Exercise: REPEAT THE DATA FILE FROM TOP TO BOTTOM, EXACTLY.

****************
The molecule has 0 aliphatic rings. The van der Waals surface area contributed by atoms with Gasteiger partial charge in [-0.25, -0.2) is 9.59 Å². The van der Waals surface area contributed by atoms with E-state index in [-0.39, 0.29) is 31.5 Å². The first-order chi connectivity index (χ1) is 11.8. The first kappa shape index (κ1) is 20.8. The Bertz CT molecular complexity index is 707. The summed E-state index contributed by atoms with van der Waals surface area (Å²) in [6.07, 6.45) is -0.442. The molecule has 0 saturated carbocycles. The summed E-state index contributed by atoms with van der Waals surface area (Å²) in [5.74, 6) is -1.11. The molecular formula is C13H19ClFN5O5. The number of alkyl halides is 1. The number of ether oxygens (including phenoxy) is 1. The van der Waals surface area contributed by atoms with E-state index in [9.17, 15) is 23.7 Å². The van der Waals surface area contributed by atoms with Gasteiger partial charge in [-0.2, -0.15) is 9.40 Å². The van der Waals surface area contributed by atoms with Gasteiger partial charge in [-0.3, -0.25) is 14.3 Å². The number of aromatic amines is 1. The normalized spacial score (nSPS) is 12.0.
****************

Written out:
The molecule has 0 aliphatic rings. The van der Waals surface area contributed by atoms with Gasteiger partial charge in [-0.25, -0.2) is 9.59 Å². The van der Waals surface area contributed by atoms with E-state index in [-0.39, 0.29) is 31.5 Å². The first-order chi connectivity index (χ1) is 11.8. The first kappa shape index (κ1) is 20.8. The Bertz CT molecular complexity index is 707. The summed E-state index contributed by atoms with van der Waals surface area (Å²) in [6.07, 6.45) is -0.442. The molecule has 0 saturated carbocycles. The summed E-state index contributed by atoms with van der Waals surface area (Å²) in [5.74, 6) is -1.11. The molecular formula is C13H19ClFN5O5. The number of alkyl halides is 1. The number of ether oxygens (including phenoxy) is 1. The van der Waals surface area contributed by atoms with E-state index in [9.17, 15) is 23.7 Å². The van der Waals surface area contributed by atoms with Gasteiger partial charge in [-0.2, -0.15) is 9.40 Å². The van der Waals surface area contributed by atoms with Gasteiger partial charge in [-0.3, -0.25) is 14.3 Å². The number of aromatic amines is 1. The normalized spacial score (nSPS) is 12.0.